Key West toughens up its mask law

Wear the mask when in public. Period.

Key West city commissioners said that’s the new law on the island as they, once again, made a local mask ordinance tougher at a special meeting on Thursday morning.

The vote was 7-0.

The retooled law says everyone over age 6 must wear face coverings in public — whether or not they can social distance — and they must carry a mask with them when outside their homes.

“The operator and/or employee of a business establishment shall ensure that every individual in that establishment complies with this ordinance,” the amended ordinance states.

The commission had loosened its mask rules in September, relaxing the outside rule to only require masks if people can’t socially distance.

But city leaders said that didn’t work. And the island is gearing up for its holiday season, when tourists flock to the Southernmost City and snowbirds return.

The new ordinance carries civil and criminal penalties, including fines of up to $500. But Gov. Ron DeSantis, in an order last month, prohibited municipalities from collecting fines from people violating COVID-19 restrictions.

On Sept. 25, DeSantis signed a “right to work” executive order, ending state and some local COVID restrictions.

That led Miami-Dade County to stop collecting mask fines and to reopen its bars and nightclubs. The county successfully fought to keep its midnight curfew in effect, despite an initial circuit court opinion that sided with the strip club Tootsies in its argument that the county curfew violated the state executive order.

Key West, though, recently announced it will continue to issue citations and collect the fines later, whenever the governor’s order expires.

On Wednesday, mayors of five South Florida cities met to ask DeSantis for a statewide mask requirement and allow local governments to impose COVID restrictions, among other requests related to COVID-19.

Positive cases are rising steeply and it is spreading everywhere,” Miami Beach Mayor Dan Gelber said. “We can’t continue the way we’re going.”

Key West’s mask rules are stricter than Monroe County’s. The county’sordinance requires masks be worn outside when social distancing can’t be maintained.

But Key West is in a different place because the city is filled with visitors, leaders have said.

And lately, Duval Street has been packed on weekends.

“Sometimes I hear we’re doubling our population every weekend,” City Manager Greg Veliz said. “Obviously, we are not your typical community of 20-some thousand people.”

“What I see is chaos,” said Jim Young, code compliance director for Key West, who has tested positive for COVID-19. “It’s very chaotic, especially on weekends. I’ve been physically assaulted, one of my code officers was spat on. One was bit. A police officer was bit.”

Young spoke to the City Commission remotely on Tuesday. The governor’s order has made it difficult to enforce Key West’s mask rules, Young said.

“That cut our legs out from under us trying to protect our community,” he said.

The tougher mask law is sorely needed as COVID-19 cases rise in the Keys, Mayor Teri Johnston said.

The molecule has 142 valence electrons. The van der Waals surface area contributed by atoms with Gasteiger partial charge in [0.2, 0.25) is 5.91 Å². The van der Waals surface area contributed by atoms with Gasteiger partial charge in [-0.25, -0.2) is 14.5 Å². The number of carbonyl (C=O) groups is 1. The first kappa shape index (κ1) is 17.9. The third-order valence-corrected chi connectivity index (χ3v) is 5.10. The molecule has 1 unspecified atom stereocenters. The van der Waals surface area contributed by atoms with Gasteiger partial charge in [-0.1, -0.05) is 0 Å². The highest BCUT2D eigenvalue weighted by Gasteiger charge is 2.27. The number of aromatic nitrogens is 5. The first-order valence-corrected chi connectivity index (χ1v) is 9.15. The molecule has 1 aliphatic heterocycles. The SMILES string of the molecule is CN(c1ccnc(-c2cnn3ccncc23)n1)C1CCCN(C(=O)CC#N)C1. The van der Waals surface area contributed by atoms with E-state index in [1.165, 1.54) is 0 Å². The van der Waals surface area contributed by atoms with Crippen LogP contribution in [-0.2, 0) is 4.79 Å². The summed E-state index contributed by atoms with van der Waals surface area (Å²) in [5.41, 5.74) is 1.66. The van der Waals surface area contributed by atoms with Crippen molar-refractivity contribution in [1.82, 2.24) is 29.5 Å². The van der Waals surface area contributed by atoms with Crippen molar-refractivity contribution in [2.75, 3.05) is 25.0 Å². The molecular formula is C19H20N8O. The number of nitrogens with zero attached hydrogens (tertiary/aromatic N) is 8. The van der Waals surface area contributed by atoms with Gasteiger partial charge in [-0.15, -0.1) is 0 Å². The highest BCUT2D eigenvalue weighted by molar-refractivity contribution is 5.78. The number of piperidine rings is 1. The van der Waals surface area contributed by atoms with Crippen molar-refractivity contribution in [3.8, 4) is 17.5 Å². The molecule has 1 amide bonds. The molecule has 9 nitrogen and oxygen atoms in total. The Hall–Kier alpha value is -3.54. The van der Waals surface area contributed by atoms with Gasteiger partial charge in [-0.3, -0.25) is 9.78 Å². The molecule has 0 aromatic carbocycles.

“One ordinance is not going to cure COVID,” Johnston said Thursday. “This is a single step that we are taking today in order to protect our entire community and continue our economic recovery.”

Monroe County on Thursday confirmed 73 additional cases and no new deaths. On Friday, the county reported 99 new cases. The county has a known total of 3,064 cases and holds at 25 deaths.

Veliz said the city will add police officers to Duval Street to better enforce the mask ordinance.

Several exceptions still exist in the mask ordinance, however, including when people are seated at a restaurant or bar, in their cars, working out at a gym or exchanging vows at a wedding.

The city, where the economy relies on tourism, also needs to step up its messaging to visitors, said City Commissioner Mary Lou Hoover.

“It needs to be, ‘Wear your damn mask,’” Hoover said. “It needs to be front and center now.”

The newly amended ordinance is like hitting the reset button when it comes to wearing masks in Key West, said City Commissioner Greg Davila. But he admitted some residents won’t like it.

“I’m going to have a hard time explaining to my constituents they need to wear a mask when walking their dog and no one else is around,” Davila said.

Joe Walsh, who owns several restaurants downtown that have been cited by code compliance for mask violations, said the masks don’t stop infection.

“Masks provide an artificial feeling of safety for people,” Walsh said. “We have a, ‘Don’t ask, don’t tell policy’ as far as masking.”

Mark Gambuzza, of the Uva Key West wine shop, said businesses should adhere to the mask ordinance so the city can keep attracting tourists who are questioning whether to visit.

“Better to make some money than no money,” Gambuzza said. “Let’s put the damn mask on.”

Some locals said the new mask ordinance is a matter of urgency.

“It is time to stop pussyfooting around this issue,” said resident Christine Russell, 65. “If you don’t get tough you’re going to have hell to pay later. You better get creative and you better do it now.”

Gwen Filosa covers Key West and the Lower Florida Keys for and the Miami Herald and lives in Key West. She was part of the staff at the New Orleans Times-Picayune that in 2005 won two Pulitzer Prizes for coverage of Hurricane Katrina. She graduated from Indiana University.

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